It’s the end of the year and Nokia has finally announced its “Piece de resistance” handset – the Lumia 800. It’s the first, of course in the series and is based on their MeeGo running N9 device only this one is, of course, running on the latest version of the Windows Phone 7 OS, which is Mango. We’ve already done a detailed preview of the handset where we outlined the kind of features it comes with, but here’s a closer look at the overall functionality.
The Lumia 800 is built out of a single block of Polycarbonate plastic. Don’t let the ‘plastic’ part sway you as the handset is quite durable. It sustained quiet a few hard knocks and drops from about 2 feet without too much of scratching or any issues with functionality. The 3.7-inch, slightly raised gorilla glass display, although quite a fingerprint magnet, survived quite a bit of torture without giving in to scratches. So, in terms of durability and funky design form, the Lumia 800 is definitely high on our ranking. If the slippery shell doesn’t meet your fancy, worry not as Nokia has thrown in a rubberized case that makes it much easier to manage.
Slim and sleek
Check out our Hands-On preview for more information on the 800’s design.
Features and Performance
Powered by a 1.4GHz Scorpion processor and running the Windows Phone Mango (7.5) OS, the Lumia 800 is a seriously speedy handset. When it comes to functionality, as limited as the OS itself may be, the Lumia 800 manages to do everything it’s capable of extremely well. WP7’s stripped down; visually simplistic user interface is what keeps most of their handsets, irrespective of processing power, running quite smoothly. The Tile and Hub set up is really what makes WP7 so attractive. Unfortunately for Nokia though, this fantastic piece of hardware can’t live up to its true potential that’s curtailed by the OS. The Linpak Benchmark test we subjected it to gave us a score of 49.3 Mflops, which is impressive as far as mobile handsets go. Multi-tasking was, of course, a non-issue.
Simple and easy to mange UI
Although WP7 is a user-friendly system, like we’ve said many times before, it’s still in its nascent stage and will require a considerable amount of tweaking before it can really give Android or iOS a run for their money. The few things about the Lumia 800 we took issue with, included the fact that Nokia has decided to go Micro SIM on us and also leave out the external memory support. Like the N8, the uni-body design translates to; should your phone hang, restarting it will not be as easy as it used to be. Thankfully, the Lumia 800 functioned without any “hang-ups”. But it seems like a - if you can’t beat ‘em, join ‘em - type of sentiment is at play here.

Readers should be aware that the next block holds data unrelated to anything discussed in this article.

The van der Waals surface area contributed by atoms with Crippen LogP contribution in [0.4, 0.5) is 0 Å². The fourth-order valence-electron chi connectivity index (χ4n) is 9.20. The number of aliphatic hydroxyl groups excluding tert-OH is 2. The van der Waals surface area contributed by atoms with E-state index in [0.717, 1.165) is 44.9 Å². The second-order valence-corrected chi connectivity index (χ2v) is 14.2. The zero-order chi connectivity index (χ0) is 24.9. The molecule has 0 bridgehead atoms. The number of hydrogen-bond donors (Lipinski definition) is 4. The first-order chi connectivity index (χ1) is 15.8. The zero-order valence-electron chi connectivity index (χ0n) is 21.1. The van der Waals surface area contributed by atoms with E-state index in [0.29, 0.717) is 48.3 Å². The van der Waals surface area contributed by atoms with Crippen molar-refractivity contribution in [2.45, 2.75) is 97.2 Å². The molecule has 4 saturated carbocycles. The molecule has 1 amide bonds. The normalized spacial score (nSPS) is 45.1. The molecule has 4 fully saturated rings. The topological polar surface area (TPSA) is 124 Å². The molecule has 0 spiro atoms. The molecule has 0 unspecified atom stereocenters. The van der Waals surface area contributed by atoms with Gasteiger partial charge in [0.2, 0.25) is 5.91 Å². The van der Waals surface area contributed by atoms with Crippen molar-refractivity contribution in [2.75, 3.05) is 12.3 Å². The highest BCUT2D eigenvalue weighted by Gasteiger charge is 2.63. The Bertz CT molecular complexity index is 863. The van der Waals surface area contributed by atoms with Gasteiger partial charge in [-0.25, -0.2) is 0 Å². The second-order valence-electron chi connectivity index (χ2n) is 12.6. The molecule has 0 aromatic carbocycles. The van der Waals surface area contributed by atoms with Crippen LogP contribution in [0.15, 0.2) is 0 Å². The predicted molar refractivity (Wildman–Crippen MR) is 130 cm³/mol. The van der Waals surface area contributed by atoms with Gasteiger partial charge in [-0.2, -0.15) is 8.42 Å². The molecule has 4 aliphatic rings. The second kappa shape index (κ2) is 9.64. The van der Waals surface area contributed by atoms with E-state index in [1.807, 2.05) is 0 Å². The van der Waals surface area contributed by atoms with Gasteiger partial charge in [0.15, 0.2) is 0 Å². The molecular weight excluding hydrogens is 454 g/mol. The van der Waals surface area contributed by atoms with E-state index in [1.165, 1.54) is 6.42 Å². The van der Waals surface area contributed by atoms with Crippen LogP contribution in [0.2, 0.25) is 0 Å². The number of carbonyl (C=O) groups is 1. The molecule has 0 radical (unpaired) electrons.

What we also noticed with the otherwise crystal clear display was that whites usually took on a slightly yellowish tone. This was especially noticeable on websites with white backgrounds. Other than that, visibility in broad daylight from any angle was top-notch.
It was quite surprising to see that Nokia missed on including any audio enhancements for the 800 and that is a major downer. Audio quality was consistent with any other high-end smartphone, but it could have surely been better with a few options to personalize the output. We did find the decibel level a tad low, especially in crowded areas. The speaker phone was also a little too low for our comfort level. The built-in FM radio was just fine and even managed to pick up signals quite well on a daily commute through the city. Nokia has pre-installed TuneIn for Internet radio options as well.
The audio quality would have been so much better with some enhancement options
Once again, we were plagued with the Zune menace, meaning we had to make sure that our videos were first compatible with the software, before it could take its own sweet time transferring to the handset. Once on the handset, the picture quality, Nokia’s Clear Black Display enriched the colors. 16Gigs of internal storage space is also quite a bit to keep media lovers fairly satisfied, even if they can’t extend it any further.